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From 'sh*t' to contender, Dustin Jacoby in midst of successful transition from MMA to kickboxing

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Dustin Jacoby tried kickboxing on a whim. He was a late replacement for an injured fighter in the Road to GLORY tournament in February 2013.

The winner of the eight-man, one-night tournament in Oklahoma would earn a spot on a future GLORY show. But that seemed to be a long shot for Jacoby, who had never fought in a pro kickboxing match in his life. Plus, his first-round opponent was Randy Blake, the then-ISKA champion.

Then, Jacoby went and knocked out Blake -- and his other two opponents. Suddenly, Jacoby, a good striker in MMA, became a kickboxer overnight. At least that's what he thought.

Before competing under the GLORY banner for the first time, Jacoby went to Holland to train at Hemmers Gym. His coaches and training partners there were happy for him. With a caveat.

"A lot of those guys watched the Road to GLORY and they were like, 'Yeah, that was cool and you did well, but that was sh*t, man,'" Jacoby said. "'That was not good kickboxing.'"

Jacoby, 27, quickly learned that being good at standup in MMA is not the same as being an elite, technical kickboxer.

"I was training with their C- and B-class fighters," Jacoby said. "I know a lot of good MMA guys and these guys [in Holland] are considered amateur kickboxers who when it comes to standup are at a completely different level than these amazing pro MMA fighters."

The learning curve has been steep. Jacoby lost five of his next six pro kickboxing matches after the Road to GLORY tournament. But now, he has won three straight and become an American fixture on GLORY cards.

On Friday, he'll compete in a four-man middleweight contender tournament to decide the next title contender at GLORY 27 in Chicago. Jacoby, a UFC, Bellator and WSOF veteran, will meet Karl Roberson in the semifinals.

"I could see why you would say this is a big opportunity for me, because I could get a title shot," Jacoby said. "But really, every time I've stepped into the ring for GLORY, it's been a big opportunity."

Jacoby won a middleweight qualification tournament in August to earn this spot. Although the Factory X product focused now on kickboxing, Jacoby just considers himself a fighter, not necessarily just a kickboxer or an MMA athlete. He has lost two in a row in MMA, both in Bellator and has not fought in a cage since January 2015.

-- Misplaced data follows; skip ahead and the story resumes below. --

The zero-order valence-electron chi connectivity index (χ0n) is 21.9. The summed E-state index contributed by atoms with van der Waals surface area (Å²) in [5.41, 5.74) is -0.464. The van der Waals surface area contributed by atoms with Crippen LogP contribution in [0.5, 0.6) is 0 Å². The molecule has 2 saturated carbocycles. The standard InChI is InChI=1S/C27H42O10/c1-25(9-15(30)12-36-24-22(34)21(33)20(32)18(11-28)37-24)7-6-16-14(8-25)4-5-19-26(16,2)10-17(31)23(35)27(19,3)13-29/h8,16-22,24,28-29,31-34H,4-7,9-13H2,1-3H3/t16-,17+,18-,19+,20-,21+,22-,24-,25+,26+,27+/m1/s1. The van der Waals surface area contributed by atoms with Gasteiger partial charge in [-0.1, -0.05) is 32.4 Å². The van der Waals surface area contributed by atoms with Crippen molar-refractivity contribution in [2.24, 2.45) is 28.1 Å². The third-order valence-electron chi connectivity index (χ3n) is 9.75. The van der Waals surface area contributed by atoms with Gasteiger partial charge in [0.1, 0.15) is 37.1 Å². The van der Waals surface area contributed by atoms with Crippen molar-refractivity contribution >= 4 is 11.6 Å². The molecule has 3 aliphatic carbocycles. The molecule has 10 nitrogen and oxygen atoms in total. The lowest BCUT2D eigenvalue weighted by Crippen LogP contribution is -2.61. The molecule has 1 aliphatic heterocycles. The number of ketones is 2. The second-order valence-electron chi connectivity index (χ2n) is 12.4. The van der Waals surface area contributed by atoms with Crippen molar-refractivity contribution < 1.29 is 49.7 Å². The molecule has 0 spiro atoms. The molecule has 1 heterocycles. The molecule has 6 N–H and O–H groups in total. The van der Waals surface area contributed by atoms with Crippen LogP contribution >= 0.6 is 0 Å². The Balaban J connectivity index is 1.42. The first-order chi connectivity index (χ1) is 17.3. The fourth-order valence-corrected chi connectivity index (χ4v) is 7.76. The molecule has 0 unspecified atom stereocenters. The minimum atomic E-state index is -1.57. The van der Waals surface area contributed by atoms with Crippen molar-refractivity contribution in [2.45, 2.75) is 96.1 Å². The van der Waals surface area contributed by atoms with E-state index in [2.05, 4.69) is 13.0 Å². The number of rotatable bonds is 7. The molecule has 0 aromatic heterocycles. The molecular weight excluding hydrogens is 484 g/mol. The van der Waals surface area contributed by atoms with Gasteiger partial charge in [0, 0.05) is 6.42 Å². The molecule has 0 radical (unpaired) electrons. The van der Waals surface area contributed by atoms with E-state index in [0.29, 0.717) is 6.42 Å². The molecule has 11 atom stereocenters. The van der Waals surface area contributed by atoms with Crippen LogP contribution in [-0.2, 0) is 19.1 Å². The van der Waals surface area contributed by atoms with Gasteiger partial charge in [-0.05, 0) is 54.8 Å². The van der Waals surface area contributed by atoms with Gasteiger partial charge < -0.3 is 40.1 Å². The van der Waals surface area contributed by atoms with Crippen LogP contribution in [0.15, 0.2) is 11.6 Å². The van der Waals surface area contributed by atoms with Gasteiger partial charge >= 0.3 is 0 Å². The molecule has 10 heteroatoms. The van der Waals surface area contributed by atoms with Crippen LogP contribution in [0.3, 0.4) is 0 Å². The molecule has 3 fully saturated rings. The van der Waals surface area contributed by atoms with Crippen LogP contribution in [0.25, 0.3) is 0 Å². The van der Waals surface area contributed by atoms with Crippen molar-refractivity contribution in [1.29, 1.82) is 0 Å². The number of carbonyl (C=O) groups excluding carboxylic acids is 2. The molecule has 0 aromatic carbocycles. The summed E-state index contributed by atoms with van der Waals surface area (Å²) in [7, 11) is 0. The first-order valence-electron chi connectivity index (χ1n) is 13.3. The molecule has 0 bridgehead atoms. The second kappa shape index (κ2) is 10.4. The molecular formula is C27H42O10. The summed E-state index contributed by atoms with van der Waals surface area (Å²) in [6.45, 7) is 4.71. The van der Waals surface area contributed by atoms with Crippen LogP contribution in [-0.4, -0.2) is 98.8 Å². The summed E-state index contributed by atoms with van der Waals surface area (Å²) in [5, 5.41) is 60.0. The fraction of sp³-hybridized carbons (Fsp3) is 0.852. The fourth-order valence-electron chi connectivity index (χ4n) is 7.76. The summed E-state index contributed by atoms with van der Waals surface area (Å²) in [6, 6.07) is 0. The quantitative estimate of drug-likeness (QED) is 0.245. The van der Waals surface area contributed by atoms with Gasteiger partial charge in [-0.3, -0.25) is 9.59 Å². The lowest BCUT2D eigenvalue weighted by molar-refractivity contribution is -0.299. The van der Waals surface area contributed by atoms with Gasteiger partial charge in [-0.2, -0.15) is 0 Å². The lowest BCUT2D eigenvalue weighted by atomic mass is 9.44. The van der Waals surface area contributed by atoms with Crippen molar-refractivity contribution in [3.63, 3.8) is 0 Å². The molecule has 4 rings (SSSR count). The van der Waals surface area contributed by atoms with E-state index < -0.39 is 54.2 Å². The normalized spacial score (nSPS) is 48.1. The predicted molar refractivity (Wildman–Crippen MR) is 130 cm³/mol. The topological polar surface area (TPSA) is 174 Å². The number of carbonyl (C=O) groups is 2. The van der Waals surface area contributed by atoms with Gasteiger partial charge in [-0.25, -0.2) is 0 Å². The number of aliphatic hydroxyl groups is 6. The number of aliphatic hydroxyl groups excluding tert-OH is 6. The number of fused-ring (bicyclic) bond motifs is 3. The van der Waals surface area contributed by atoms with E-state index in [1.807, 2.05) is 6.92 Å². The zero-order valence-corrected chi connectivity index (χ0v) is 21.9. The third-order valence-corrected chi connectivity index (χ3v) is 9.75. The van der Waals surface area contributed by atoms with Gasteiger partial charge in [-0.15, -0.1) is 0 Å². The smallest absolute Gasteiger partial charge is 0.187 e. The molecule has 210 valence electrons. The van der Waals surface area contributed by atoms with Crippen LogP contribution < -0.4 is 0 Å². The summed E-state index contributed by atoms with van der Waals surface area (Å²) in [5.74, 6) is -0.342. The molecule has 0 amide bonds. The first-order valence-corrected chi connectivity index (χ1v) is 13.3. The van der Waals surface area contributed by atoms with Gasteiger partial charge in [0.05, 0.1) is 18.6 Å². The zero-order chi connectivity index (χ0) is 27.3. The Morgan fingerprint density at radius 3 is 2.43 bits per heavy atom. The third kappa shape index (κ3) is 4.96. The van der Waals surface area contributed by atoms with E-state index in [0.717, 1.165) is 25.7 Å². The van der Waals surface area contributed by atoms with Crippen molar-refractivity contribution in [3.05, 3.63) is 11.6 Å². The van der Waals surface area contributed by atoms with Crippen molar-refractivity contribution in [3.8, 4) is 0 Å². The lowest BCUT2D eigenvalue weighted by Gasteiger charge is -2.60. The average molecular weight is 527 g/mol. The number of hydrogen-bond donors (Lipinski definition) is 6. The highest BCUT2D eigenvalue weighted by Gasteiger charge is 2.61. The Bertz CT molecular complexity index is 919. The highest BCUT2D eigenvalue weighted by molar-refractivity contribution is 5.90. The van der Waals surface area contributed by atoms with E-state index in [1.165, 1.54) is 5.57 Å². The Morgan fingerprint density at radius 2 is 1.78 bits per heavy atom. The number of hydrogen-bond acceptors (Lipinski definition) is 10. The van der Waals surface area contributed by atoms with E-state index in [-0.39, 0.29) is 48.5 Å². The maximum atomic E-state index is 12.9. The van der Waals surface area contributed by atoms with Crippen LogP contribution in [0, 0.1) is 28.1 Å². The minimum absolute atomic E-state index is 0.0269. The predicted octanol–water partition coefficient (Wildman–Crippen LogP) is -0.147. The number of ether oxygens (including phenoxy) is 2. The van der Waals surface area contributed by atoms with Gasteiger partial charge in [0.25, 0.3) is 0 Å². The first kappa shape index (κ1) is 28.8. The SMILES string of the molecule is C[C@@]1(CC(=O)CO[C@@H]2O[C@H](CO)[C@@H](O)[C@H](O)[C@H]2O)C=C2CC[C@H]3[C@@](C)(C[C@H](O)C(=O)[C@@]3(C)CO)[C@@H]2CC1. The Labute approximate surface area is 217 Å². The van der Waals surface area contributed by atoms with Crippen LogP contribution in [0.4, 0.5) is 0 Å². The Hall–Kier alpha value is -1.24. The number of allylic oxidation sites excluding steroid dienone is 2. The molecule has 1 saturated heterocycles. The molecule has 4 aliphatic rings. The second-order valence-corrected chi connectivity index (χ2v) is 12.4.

The kickboxing market just picked up in the states, too. Last week, Scott Coker announced the advent of Bellator Kickboxing, an offshoot of his Bellator MMA product. Jacoby said he has already been contacted by the Viacom-owned promotion and could fight there in the future.

"I'm getting to the point now where I don't want to be fighting forever," Jacoby said. "Whatever makes the most sense. Wherever I can go out and support my family financially."

Jacoby is a go-with-the-flow type of guy. If he wasn't, maybe he wouldn't have even tried kickboxing three years ago. Now, it's a huge part of his life and income. He credits those guys in Holland for helping him put together a career in a second combat sort.

"Instead of them just picking on me, so to speak, they really just helped me," he said. "They took me under their wing and showed me a lot of stuff. But it's funny. I'd be watching fights with them and they'd be like, 'Look at this, man. These guys are sh*t. They're terrible.' It's funny, because now I see what they're saying. I know the difference. I'm glad I got to experience it myself."

There were certainly critics at the time wondering how an MMA fighter could really compete with elite kickboxers. Some still exist. Jacoby chose to ignore them and he's reaping the benefits.

"If I listened to what everybody said, it would be chaos," Jacoby said. "At the same time, you have the opposite people just telling you how good you are and how great you are, you're so awesome. Then you start thinking and you're really not that good.

"Then you have the guys telling you that you suck and you're not as bad as they're saying. You've gotta roll with the punches and find that medium. You can't listen to what other people have to say. ... Hell, if I listened to what other people had to say, I would have been done fighting two or three years ago."